Richard Bell teaches theology at the University of Nottingham in north-central England. He had a dramatic conversion experience as a student investigating All Souls Church in London (where John Stott and Richard Bewes were rectors). He shares his story here. After finishing his PhD in theoretical atomic physics, he went to Oxford and then Tubingen to study theology. His dissertation was written under Peter Stuhlmacher on Rom 9-11. He's written three NT monographs (1994, 1998, 2005, all published in the WUNT series).
I mention him because of the fascinating autobiographical account that opens up the third of his monographs (The Irrevocable Call of God - yours for only $165, which at 550 pp is 3 pages per dollar).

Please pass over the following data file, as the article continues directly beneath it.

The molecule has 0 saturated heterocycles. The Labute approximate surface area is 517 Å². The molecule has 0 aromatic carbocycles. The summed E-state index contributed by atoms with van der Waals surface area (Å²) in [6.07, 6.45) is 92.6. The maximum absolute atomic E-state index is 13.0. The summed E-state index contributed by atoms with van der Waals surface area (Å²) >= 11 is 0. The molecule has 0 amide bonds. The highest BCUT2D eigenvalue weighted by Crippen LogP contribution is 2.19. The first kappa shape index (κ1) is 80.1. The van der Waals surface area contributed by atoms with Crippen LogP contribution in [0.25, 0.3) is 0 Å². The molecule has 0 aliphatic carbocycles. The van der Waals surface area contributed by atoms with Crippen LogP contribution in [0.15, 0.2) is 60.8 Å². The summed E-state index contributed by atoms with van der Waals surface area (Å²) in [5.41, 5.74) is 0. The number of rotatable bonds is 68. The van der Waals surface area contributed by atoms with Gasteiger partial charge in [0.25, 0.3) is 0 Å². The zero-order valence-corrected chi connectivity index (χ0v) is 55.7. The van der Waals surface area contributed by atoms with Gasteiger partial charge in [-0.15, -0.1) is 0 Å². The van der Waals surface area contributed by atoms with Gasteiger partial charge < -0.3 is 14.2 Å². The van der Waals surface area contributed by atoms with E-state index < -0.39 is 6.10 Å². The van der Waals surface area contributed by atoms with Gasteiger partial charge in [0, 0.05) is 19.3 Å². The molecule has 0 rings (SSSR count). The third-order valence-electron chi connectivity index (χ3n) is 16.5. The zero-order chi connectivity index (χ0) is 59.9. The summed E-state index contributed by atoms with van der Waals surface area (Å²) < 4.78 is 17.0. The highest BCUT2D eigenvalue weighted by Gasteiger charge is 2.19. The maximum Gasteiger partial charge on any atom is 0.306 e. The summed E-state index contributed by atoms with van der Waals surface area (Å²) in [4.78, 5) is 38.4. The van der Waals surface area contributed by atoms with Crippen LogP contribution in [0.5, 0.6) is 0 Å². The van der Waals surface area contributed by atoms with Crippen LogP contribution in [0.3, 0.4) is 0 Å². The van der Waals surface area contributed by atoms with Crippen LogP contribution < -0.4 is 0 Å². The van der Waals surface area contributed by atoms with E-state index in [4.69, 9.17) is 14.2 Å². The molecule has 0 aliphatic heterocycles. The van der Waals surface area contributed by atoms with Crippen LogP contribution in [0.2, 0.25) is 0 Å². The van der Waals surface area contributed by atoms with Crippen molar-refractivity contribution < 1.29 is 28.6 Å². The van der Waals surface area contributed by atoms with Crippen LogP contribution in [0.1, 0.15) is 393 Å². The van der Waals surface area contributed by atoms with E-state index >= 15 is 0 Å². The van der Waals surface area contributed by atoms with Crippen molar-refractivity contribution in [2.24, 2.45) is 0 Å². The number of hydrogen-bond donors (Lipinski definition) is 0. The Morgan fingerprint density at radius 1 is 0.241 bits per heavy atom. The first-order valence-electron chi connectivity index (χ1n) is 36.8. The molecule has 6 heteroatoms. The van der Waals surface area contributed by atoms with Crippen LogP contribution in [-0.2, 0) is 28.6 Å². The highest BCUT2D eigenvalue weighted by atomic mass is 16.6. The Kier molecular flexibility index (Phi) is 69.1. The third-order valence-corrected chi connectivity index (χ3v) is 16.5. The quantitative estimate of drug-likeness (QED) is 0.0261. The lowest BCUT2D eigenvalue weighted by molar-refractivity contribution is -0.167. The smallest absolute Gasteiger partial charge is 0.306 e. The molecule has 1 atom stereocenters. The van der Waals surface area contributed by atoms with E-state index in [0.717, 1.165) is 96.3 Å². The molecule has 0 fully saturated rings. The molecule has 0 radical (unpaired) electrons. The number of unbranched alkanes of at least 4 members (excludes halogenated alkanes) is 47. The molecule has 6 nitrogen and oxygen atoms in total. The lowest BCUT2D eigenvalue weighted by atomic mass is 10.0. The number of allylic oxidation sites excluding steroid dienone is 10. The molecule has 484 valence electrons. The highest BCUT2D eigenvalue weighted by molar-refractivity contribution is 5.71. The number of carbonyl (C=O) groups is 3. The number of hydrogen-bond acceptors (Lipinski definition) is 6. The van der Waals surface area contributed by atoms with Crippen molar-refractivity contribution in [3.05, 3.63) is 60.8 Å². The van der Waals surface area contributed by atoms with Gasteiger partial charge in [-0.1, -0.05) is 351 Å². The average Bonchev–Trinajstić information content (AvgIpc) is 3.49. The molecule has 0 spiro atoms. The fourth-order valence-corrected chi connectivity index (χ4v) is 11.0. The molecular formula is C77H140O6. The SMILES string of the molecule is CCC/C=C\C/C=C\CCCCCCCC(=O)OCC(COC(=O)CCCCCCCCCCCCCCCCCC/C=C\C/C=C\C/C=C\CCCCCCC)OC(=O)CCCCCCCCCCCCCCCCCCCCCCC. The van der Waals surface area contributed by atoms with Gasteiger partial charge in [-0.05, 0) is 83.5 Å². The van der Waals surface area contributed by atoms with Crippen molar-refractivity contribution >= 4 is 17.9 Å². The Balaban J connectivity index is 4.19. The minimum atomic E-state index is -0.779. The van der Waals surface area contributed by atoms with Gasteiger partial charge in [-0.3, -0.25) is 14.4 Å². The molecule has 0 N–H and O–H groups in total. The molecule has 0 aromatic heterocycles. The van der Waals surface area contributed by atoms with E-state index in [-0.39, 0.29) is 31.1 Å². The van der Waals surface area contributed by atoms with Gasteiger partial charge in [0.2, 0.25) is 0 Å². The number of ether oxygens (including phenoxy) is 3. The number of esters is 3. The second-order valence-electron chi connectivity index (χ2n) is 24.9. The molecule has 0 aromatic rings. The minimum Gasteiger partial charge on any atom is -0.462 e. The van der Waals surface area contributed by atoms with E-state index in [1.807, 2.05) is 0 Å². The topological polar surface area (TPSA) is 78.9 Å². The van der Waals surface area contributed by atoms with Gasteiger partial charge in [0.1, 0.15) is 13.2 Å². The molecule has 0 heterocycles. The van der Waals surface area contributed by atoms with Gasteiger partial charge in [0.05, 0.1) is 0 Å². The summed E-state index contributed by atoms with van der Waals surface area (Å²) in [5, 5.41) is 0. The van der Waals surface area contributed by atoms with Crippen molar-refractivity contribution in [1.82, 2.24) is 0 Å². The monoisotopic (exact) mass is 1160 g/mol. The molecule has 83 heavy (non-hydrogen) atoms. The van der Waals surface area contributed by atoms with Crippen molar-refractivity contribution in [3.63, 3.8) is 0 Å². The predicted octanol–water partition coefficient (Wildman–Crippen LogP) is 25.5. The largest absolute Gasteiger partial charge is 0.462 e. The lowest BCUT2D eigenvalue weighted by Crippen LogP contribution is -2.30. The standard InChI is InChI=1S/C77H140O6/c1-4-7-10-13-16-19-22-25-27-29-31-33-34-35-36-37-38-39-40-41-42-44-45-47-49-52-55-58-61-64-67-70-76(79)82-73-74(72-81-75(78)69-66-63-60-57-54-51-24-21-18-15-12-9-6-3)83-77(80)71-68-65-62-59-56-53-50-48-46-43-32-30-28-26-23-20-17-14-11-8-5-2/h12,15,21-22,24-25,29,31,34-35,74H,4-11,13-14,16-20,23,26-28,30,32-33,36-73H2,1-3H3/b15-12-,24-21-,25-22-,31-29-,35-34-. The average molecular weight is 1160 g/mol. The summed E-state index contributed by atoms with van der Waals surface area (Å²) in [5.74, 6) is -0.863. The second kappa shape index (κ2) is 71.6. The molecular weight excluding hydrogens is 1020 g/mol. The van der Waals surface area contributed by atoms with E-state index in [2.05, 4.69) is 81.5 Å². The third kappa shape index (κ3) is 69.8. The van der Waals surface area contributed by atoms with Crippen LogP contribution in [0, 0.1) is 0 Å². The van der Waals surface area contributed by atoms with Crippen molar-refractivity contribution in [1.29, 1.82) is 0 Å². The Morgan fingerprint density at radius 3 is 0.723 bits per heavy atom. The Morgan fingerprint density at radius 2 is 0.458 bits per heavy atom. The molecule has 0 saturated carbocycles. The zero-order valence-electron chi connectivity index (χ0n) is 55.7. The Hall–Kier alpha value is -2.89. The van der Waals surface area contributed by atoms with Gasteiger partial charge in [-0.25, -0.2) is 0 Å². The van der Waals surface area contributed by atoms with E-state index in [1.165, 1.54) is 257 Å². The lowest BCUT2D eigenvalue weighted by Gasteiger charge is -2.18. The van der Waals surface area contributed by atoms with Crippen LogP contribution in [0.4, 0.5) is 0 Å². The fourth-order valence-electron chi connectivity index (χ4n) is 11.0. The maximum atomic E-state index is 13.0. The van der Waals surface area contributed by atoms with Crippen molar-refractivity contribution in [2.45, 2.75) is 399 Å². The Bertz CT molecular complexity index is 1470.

When I studied theology at Wycliffe Hall in Oxford, the "new perspective" on Paul was starting to dominate British scholarship and like many others I adopted this new approach. There was a certain excitement in arguing that the traditional Lutheran approach to Paul was mistaken. We could now set the record straight: Judaism was not a religion of works-righteousness and neither was Paul criticizing Judaism for being such. I was particularly attracted to the work of N. T. Wright (now Bishop of Durham) who argued that Paul’s criticism of Judaism was not for works-righteousness but for ‘national righteousness’, i.e. trying to confine God’s grace to herself and not sharing it with the Gentiles. As I started my curacy in the Diocese of London I studied Romans in detail and decided that one of the best ways to understand this great epistle was to preach through it. . . . I applied the new perspective to Romans and when I reached Romans 9:29 took a holiday. It was to be a theological holiday. I spent some time in Bonn reading German protestant work on Paul, then traveled further through Germany eventually reaching the charming town of Tübingen where I had arranged to meet Professors Hofius and Stuhlmacher. Meeting them and reading their work (and that of Professor Martin Hengel) was to change the direction of my theological thinking. When I returned to England and to Romans (at Romans 9.30!) I found myself taking a more traditional ‘Lutheran’ approach and I (and the congregation) discovered that my sermons were beginning to make much more sense of the text. (My consolation about those earlier ‘new perspective’ sermons is that I happen to have a ‘high’ view of preaching, i.e. even if the exegesis of the text is not right, God can nevertheless speak to his people.)